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Mindbridge CTO Shares Valuable Insights on Virtualizing a Business
Virtualization has given us the ability to roll out customer solutions in less than a half hour
Oct. 16, 2007 03:15 PM
David Christian, Founder & CTO of Mindbridge, and a speaker at the upcoming Virtualization Conference & Expo in San Francisco, writes:
We thought about open sourcing IntraSmart, but it was built as a proprietary product so the task of untangling the legal issues within the code is, at the end of the day, sadly, probably not worth it.
For me, the beauty of OSS is code re-use. In other words, not reinventing the wheel allows for more innovation, faster, with generally higher quality control. Problems found with the leverage code base can be fixed and those fixes submitted to the original code base where hopefully, it will be accepted.
MindGuard is a service built largely on OSS. The Mindbridge produced components CJewelsServer and CJewelsClient are licensed under an approved OSI license, the Common Development and Distribution License (CDDL) and is available on MindForge. We have come to the conclusion that software is largely a commodity and that instead of charging users for the simple use of the software, the way to make money is with value-added services.
The idea behind MindForge was to develop a collaboration platform that allows Mindbridge to interact with those interested in our OSS offerings and our customers. Building MindForge was a process that required us to:
As has been mentioned elsewhere, we utilize Linux Xen as provided on Novell’s OpenSuse to provide a virtualized environment. From a technology point-of-view this allows us to mix and match technologies without the fear of package or port conflict. It also allows us to build operating systems platforms that are far less complex than if we tried to put all of this on a single system. From a business standpoint, it allows us to utilize commodity hardware (Dell SC 1435) and to fully leverage its capabilities.
From the software side, we are hosting a wide array of technologies, nearly all of which require an Apache web server and a database:
Could all of this have been built in a chrooted environment? Maybe. Its complexity would have been overwhelming though, and adding new components would have been a major source of testing and re-testing work (Think: ‘This is IT and we say NO!’ as opposed to ‘This is IT, give me a half hour.’). Then there are the issues surrounding recovery when the inevitable ’something’ goes wrong. Recovery from a human inspired problem? Difficult. Recovery from a package incompatibility problem? I shudder to think.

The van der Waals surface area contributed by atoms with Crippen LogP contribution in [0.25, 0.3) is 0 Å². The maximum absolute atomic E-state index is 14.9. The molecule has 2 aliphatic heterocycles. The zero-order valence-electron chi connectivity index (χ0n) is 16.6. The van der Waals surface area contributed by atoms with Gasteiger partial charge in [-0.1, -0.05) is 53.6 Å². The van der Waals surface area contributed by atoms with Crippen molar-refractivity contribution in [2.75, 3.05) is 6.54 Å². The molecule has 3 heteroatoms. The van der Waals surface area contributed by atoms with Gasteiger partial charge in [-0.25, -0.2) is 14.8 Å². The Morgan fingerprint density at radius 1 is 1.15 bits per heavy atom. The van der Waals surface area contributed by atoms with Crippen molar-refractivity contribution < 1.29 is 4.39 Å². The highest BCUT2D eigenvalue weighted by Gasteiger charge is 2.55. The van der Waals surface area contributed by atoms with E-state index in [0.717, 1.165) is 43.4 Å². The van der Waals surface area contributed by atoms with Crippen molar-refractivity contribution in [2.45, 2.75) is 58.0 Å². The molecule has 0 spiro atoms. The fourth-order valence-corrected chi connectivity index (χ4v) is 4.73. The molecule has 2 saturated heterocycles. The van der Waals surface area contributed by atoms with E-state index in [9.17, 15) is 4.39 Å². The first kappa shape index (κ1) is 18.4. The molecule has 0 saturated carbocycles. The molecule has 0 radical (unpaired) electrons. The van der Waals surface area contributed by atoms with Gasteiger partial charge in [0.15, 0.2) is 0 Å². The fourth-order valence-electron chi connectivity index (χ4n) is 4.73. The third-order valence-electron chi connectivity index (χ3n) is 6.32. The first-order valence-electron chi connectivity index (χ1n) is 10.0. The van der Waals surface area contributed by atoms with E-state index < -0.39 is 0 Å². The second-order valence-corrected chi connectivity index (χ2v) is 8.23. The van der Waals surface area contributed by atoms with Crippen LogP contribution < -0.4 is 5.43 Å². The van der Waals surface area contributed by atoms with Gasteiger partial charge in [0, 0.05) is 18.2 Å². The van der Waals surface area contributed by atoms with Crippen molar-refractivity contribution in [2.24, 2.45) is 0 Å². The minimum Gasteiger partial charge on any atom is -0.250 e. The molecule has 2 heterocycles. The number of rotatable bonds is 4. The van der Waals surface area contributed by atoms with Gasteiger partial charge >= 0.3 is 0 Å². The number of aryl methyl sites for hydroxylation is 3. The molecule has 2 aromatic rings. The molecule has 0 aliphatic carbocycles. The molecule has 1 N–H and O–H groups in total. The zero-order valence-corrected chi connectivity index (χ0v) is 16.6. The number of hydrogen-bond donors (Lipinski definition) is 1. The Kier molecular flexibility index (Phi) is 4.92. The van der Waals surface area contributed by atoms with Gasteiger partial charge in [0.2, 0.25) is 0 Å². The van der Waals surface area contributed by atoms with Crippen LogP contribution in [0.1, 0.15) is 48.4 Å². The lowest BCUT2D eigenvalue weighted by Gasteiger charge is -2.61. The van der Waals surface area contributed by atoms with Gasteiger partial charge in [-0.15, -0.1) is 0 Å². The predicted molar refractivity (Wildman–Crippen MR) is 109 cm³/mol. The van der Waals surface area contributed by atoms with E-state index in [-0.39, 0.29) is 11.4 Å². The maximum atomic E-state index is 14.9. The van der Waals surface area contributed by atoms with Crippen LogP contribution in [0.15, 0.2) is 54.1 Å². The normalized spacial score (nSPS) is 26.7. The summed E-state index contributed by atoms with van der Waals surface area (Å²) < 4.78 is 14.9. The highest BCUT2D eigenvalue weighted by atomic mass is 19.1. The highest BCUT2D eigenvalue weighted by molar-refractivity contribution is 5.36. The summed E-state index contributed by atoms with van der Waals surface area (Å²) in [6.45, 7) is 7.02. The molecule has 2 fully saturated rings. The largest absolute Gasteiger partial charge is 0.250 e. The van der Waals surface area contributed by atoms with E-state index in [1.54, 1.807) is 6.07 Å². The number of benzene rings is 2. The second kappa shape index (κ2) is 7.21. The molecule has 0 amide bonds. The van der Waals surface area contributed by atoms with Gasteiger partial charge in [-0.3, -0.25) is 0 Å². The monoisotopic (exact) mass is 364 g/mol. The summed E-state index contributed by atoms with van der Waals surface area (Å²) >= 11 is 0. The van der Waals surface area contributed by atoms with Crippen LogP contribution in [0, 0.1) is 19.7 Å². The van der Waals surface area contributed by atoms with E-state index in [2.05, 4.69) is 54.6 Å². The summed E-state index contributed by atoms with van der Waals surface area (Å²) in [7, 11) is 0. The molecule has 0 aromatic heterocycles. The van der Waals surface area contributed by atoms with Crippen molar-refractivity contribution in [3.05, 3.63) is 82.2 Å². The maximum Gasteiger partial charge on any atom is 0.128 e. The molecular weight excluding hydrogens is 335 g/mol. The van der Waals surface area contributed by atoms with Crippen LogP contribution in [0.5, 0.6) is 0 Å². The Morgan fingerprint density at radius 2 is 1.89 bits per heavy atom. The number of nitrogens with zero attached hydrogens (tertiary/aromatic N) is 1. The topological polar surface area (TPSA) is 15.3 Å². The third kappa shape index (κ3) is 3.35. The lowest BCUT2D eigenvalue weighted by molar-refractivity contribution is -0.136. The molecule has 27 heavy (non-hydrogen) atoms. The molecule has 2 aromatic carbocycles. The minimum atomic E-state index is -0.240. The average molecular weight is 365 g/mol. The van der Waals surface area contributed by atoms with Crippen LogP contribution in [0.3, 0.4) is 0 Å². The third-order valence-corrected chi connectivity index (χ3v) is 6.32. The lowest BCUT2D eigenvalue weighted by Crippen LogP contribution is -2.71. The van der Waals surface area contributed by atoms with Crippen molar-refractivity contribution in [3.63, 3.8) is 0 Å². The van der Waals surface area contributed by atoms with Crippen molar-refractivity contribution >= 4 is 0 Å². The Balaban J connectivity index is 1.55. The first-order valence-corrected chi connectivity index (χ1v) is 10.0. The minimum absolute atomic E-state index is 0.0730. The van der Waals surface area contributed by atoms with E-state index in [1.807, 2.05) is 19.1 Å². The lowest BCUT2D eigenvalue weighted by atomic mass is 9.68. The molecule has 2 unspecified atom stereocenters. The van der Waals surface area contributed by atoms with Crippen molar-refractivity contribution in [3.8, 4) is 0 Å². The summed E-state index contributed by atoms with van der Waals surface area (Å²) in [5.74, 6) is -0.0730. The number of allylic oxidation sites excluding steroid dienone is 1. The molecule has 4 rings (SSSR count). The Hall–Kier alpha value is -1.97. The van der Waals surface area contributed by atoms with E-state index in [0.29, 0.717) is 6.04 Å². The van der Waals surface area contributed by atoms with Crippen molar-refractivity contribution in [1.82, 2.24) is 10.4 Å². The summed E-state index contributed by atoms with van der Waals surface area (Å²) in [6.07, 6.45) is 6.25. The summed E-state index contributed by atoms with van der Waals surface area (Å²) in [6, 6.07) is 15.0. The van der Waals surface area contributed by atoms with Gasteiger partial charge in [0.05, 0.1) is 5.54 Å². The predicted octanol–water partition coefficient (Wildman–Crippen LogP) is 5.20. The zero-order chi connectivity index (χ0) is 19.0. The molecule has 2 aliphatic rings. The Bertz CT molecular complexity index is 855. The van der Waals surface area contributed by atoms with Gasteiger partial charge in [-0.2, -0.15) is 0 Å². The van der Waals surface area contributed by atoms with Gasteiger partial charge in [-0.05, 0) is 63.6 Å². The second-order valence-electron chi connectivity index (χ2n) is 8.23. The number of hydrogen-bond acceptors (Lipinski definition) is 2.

Placing each of these in its own Xen Virtual Machine (VM) allows us to upgrade with only the normal amount of fear and to deploy new tools for the Forge practically at will. As an interesting aside, because of the success in our production environment, we began utilizing other virtualization technologies in other areas of our business. VMWare to deploy Windows sales demonstration CJewelsNodes and Microsoft Virtual Server to deploy developer specific CJewelsServer and CJewelsNode test environments for our developers.
There are probably other incompatibilities that exist, but Xen allows me to ignore them and build clean, standardized systems.
One cost is that running 15 VMs on a single processor means there are inherent inefficiencies in overall CPU utilization compared to a chrooted environment. The other cost is that because each system is effectively separated from the other by the VM, systems integration becomes a little harder…or maybe not.
One upcoming feature of CJewelsServer is our ability to integrate, via web service, to customer LDAP implementations. But before we began that development process, we needed to do some integrations within MindForge. Below are a few examples:
Virtualization is not without its problems, we have the flexibility we desire, but that means we have a proliferation of VMs (read: operating systems). This has caused us to focus on security solutions like OSSEC and system/service management solutions like Hyperic. We now do a lot more custom building of applications and minimize OS distribution packages where possible. Credential management problems have also surfaced.
All-in-all, virtualization has given us the ability to roll out customer
solutions in less than a half hour. It has also given us much more flexibility
in experimenting with different solutions when the business need arises. Web
services have given us the ability to securely tie disparate locations and
disparate architectures together in a rapid and secure fashion.
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